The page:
Finally, Diane Morgan and Graves were sent into the streets to interview people, bringing the first word to many in the lunch-hour crowd. "People were numb. It was like it was some kind of a nightmare," Morgan said.

In San Francisco, a Chronicle reporter named Keith Power, now a Healdsburg resident, also was on the street. As a rookie, he was the Chron's "Question Man," and he had started his day with one of those titillating inquiries for the-man-on-the-street that the Chronicle specialized in those days.

"I think it was something like "What part of the pajamas do you wear, top or bottom?" Power recalls. "When I heard the news, I changed the question."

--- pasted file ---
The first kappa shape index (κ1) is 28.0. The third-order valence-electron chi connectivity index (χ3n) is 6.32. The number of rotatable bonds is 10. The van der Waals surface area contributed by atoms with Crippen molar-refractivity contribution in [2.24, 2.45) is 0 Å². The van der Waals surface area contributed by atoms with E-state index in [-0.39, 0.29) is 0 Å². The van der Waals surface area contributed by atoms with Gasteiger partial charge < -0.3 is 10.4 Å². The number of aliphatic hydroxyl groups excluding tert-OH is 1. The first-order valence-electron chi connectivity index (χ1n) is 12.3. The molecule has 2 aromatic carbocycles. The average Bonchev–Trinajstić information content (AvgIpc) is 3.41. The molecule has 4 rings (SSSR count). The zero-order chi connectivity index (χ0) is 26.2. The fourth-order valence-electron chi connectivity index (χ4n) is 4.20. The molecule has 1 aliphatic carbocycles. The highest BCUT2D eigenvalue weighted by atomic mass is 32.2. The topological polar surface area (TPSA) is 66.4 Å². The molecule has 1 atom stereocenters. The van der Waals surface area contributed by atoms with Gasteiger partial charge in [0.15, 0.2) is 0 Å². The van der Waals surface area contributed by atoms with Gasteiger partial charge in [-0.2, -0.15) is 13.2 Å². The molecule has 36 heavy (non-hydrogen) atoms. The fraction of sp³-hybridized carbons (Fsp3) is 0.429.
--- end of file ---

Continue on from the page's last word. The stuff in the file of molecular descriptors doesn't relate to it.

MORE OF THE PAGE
One man he asked for reaction, a ship scheduler from Hunters Point, said: "This is something you don't get over." He was right.

Patrick Rattigan was at my house that afternoon. Pat, who was 5, and his brother Tim, who was 3, had come to help our daughter Suzanne, who was 2 that day, eat her birthday cake and teach her the proper way to ride her new tricycle.

Pat doesn't remember that, although he does have faint recollections of watching the funeral procession on a black-and-white television with his family sitting around.

I remember that birthday party all too well. Pat's mother and I sat in near silence. We had said it all at the start, now we waited for the party to end, to get back in front of the television and share in the national grief. I certainly remember being stopped in my tracks several hours earlier by the "We interrupt this program" in the middle of Suzi's Mickey Mouse Club.